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MEP Heart Group discusses how E-Health can transform the treatment and management of heart-related conditions

Embargoed for release: Tuesday, 15 March 2011 00:01 GMT (London)

Brussels, 15 March 2011 – The MEP Heart Group, co-chaired by Ms. Linda McAvan MEP (S&D, UK) and Mr. Dirk Sterckx MEP (ALDE, BE), meets today in Brussels with an agenda focused on E-Health. This meeting, ‘At the Heart of Innovation: E-Health under Scrutiny’, gives MEPs the opportunity to learn from experts how E-Health technologies are being successfully applied in cardiology. Known as Tele-cardiology, this approach has demonstrated positive outcomes in national programmes but, as the meeting will hear, there are some obstacles to overcome before it can be fully exploited to the benefit of all EU citizens.


E-Health is a term used to describe ICT-enabled services that can offer help in the diagnosis and management of many medical conditions such as heart failure.  It exploits modern information and communications techniques to bring a range of high quality services to patients, regardless of location and proximity to hospital facilities. This particularly applies to cardiovascular disease, for which E-Health technologies can help reduce unnecessary hospitalisations and may ensure more rapid diagnosis and treatment.

Commenting before the meeting, Mr. Sterckx and Ms. McAvan said, “We estimate that cardiovascular disease in Europe costs our healthcare systems a staggering €200 billion per year.  Because the impact of the ageing population can only increase this, we have to find innovative, sustainable and cost-effective solutions to the treatment of such conditions.  E-Health offers great potential to do so, and this is the reason why the MEP Heart Group is gathering evidence from experts at its meeting today.”

In her presentation, Ms Maria Iglesia-Gomez of the European Commission (EC) will emphasise that E-Health is a key component of the innovation plan at the centre of the EC’s Europe 2020 strategy to meet the needs of its ageing population.  Professor Martin Cowie of the UK’s Royal Brompton Hospital is presenting a summary of successful Tele-cardiology projects. His view is that E-Health offers enormous benefits to both patients and cardiologists. 

“We have certainly seen a number of really interesting developments that emphasise its value as an integral part of treatment strategies”, he notes. “Remote monitoring can empower patients to self-care much more effectively, and reassures them that they have daily access to expertise from their own homes that can help them live longer and better lives.”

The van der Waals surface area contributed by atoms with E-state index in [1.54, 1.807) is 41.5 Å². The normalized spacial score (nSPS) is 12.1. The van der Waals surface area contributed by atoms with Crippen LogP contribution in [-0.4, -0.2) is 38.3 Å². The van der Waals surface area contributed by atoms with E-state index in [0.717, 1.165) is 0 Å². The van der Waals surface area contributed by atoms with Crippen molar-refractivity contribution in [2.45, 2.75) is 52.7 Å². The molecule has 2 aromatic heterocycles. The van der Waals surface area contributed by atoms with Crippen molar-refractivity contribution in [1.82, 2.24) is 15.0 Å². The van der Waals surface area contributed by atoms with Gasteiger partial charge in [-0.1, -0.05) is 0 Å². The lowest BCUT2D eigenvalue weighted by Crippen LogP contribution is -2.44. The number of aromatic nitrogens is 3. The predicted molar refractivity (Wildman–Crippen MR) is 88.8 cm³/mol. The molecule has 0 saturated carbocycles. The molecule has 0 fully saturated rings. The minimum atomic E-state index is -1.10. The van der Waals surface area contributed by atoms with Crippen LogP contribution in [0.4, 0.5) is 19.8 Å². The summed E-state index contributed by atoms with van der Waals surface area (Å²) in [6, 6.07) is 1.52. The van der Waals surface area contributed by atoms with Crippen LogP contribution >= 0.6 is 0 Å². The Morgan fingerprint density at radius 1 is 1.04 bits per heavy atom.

Medical professionals and policy makers alike understand how E-Health can help solve a number of fundamental problems, including:

  • Improving patients’ access to high quality, safe and efficient healthcare services
  • Reducing unnecessary hospital admissions
  • Meeting the needs of an ageing population
  • Overcoming a shortage in qualified medical experts
  • Mr László Bencze, Health Attaché for the Hungarian Presidency, will tell MEPs that E-Health is a central theme of the healthcare policy established by his country during its Presidency.  This will be debated in more detail at a ministerial conference due to be held in May in Budapest, which is expected to have a specific focus on the application of E-Health solutions to chronic diseases.  

    Great progress has been made in demonstrating the overall proof-of-concept of E-Health and a number of innovative programmes are in place in many EU countries.  Despite this, however, significant obstacles remain before E-Health can be adopted as a mainstream process. In his presentation to the meeting, Doctor Friedrich Köhler, Professor of Telemedicine at Charité-Universitâtsmedizin in Berlin will warn that those obstacles cannot be ignored.

    “E-Health will only happen when adequate investment is made available, yet we are living in an era of reduced spend on healthcare,” he said. “Successful delivery of E-Health needs an extensive – and expensive – broadband network characterised by high security and resilience.  We must also establish EU-wide training for healthcare professionals, correctly manage patient expectations, ensure data protection and confidentiality, and quickly introduce new processes for procurement and standards.”

    Conclusion:

    The MEP Heart Group will emphasise its belief in the potential of E-Health. For this reason, it will underline the need to provide funding to continue research into studies of long-term benefits, the adoption of standards, technical interoperability, and preventive and predictive care.

    ENDS

    Notes to editor

    About the MEP Heart Group
    The main objective of the MEP Heart Group is to promote measures that will help reduce the burden of CVD in the European Union and to raise awareness of the disease among target audiences by a series of dedicated activities. The MEP Heart Group is led by two Co-Chairs, Linda McAvan, MEP and Dick Sterckx, MEP. The European Heart Network and the European Society of Cardiology provide support to the MEP Heart Group by running its secretariat.

    About the European Society of Cardiology
    The European Society of Cardiology (ESC) represents more than 68,000 cardiology professionals across Europe and the Mediterranean.  Its mission is to reduce the burden of cardiovascular disease in Europe.

    About the European Heart Network
    The European Heart Network (EHN) is a Brussels-based alliance of heart foundations and like-minded non-governmental organisations throughout Europe. EHN has member organisations in 26 countries. EHN plays a leading role in the prevention and reduction of cardiovascular diseases, in particular heart disease and stroke, through advocacy, networking, education and patient support, so that they are no longer a major cause of premature death and disability throughout Europe.